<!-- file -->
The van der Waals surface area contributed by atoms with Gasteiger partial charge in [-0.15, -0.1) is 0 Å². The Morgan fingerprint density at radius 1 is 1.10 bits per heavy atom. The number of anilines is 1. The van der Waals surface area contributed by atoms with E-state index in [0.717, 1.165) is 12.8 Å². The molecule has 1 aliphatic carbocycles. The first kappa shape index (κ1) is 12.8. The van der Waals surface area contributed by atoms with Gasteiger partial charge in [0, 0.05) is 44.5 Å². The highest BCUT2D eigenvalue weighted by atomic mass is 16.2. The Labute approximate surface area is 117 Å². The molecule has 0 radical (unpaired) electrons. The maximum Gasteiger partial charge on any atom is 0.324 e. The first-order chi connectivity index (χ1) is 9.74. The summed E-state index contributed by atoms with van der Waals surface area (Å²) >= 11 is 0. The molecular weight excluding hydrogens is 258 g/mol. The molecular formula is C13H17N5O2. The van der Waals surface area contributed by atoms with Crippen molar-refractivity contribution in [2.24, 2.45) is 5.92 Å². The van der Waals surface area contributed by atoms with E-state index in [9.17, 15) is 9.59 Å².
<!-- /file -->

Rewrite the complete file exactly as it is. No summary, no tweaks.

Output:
The van der Waals surface area contributed by atoms with Gasteiger partial charge in [-0.15, -0.1) is 0 Å². The Morgan fingerprint density at radius 1 is 1.10 bits per heavy atom. The number of anilines is 1. The van der Waals surface area contributed by atoms with E-state index in [0.717, 1.165) is 12.8 Å². The molecule has 1 aliphatic carbocycles. The first kappa shape index (κ1) is 12.8. The van der Waals surface area contributed by atoms with Gasteiger partial charge in [0, 0.05) is 44.5 Å². The highest BCUT2D eigenvalue weighted by atomic mass is 16.2. The Labute approximate surface area is 117 Å². The molecule has 0 radical (unpaired) electrons. The maximum Gasteiger partial charge on any atom is 0.324 e. The first-order chi connectivity index (χ1) is 9.74. The summed E-state index contributed by atoms with van der Waals surface area (Å²) >= 11 is 0. The molecular weight excluding hydrogens is 258 g/mol. The molecular formula is C13H17N5O2. The van der Waals surface area contributed by atoms with Crippen molar-refractivity contribution in [2.24, 2.45) is 5.92 Å². The van der Waals surface area contributed by atoms with E-state index in [9.17, 15) is 9.59 Å².